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City departments tapped to pay AFN debt

Other city departments will have to help pay off the Ashland Fiber Network's $15.5 million debt.

In a close vote, an Ashland City Council majority decided AFN must pay what it can toward the debt.

Additionally, money will come from the general fund and the water, sewage and electric departments to make next fiscal year's $1.06 million debt payment.

The City Council cut some spending and raised property taxes to make this fiscal year's payment.

With the new method, city departments will have to cut costs, reduce services and/or pass on higher rates and fees, Ashland Finance Director Lee Tuneberg warned.

But he said it was the best way to address the debt.

Councilor Russ Silbiger said the approach requires fiscal responsibility because city departments will have to constrain their spending in order to give money for AFN debt payments.

But newly elected Councilor Eric Navickas said utility rates will eventually go up, hurting low and middle-income residents.

"It seems to me to be a regressive tax that's hidden in internal fees," he said.

In 2005, the City Council rescinded a $7.50 monthly fee on utility bills after a community outcry.

Silbiger, Councilor Kate Jackson, Councilor David Chapman and Mayor John Morrison voted for AFN and other city departments to pay AFN's debt. Navickas, Councilor Alice Hardesty and Councilor Cate Hartzell voted against the funding method.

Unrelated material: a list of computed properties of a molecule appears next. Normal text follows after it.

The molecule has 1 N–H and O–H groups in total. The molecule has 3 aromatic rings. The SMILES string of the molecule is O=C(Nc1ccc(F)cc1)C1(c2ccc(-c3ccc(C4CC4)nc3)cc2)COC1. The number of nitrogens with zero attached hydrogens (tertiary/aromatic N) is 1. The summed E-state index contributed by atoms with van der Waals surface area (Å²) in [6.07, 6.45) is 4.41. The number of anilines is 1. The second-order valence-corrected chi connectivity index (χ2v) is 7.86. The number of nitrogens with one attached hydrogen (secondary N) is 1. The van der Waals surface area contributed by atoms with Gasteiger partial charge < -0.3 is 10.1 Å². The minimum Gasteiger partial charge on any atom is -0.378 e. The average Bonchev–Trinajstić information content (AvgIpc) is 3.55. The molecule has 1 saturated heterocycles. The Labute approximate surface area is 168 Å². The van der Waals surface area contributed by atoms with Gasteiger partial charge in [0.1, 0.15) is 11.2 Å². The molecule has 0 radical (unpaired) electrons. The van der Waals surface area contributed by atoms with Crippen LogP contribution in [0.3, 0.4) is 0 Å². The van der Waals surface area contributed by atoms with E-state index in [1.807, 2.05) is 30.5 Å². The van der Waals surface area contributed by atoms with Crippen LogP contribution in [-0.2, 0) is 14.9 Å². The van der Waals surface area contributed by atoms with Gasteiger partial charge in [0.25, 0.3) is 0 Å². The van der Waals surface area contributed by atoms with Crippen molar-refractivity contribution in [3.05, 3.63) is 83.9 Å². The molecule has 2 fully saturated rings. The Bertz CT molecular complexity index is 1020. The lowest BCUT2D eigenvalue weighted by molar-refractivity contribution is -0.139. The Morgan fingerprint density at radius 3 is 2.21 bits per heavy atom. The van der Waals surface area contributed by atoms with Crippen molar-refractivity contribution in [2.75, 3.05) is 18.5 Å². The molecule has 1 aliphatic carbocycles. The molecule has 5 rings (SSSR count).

After construction on AFN began in the late 1990s, the enterprise sank into debt after build-out costs were higher than expected. AFN also offered below-cost cable television services in the face of stiff competition.

AFN transferred operations of the money-losing television service to a private company in fall 2006.

In other business Tuesday night, Navickas, Jackson, Hardesty and Chapman were sworn in as councilors after winning election or reelection in November 2006.

During the oath, Navickas swore to uphold the laws of the United State, Oregon and Ashland. But in a short speech, he said he is concerned about the erosion of civil liberties under the Patriot Act and other federal acts passed during the George W. Bush administration.

"I will continue to show dissent to laws that undermine our Constitutional rights," he said, to a burst of applause from some audience members.

Navickas has been arrested several times for protesting the cutting of trees for timber or to make way for construction projects. He has opposed the proposed expansion of the Mt. Ashland Ski Snowboard Resort in court.

Navickas said he had no comment about whether he was reserving an option to engage in civil disobedience to fight any tree cutting for the expansion.

As she was being sworn in, Hardesty said she shares Navickas's concerns about the Patriot Act.

New Municipal Judge Pam Burkholder Turner and new Parks and Recreation Commissioner Melody Noraas were also sworn into office, along with Parks Commissioner Rich Rosenthal, who was reelected.

Additionally, Morrison delivered his annual "State of the City" address.

Staff writer can be reached at 479-8199 or vlaldous@yahoo.com.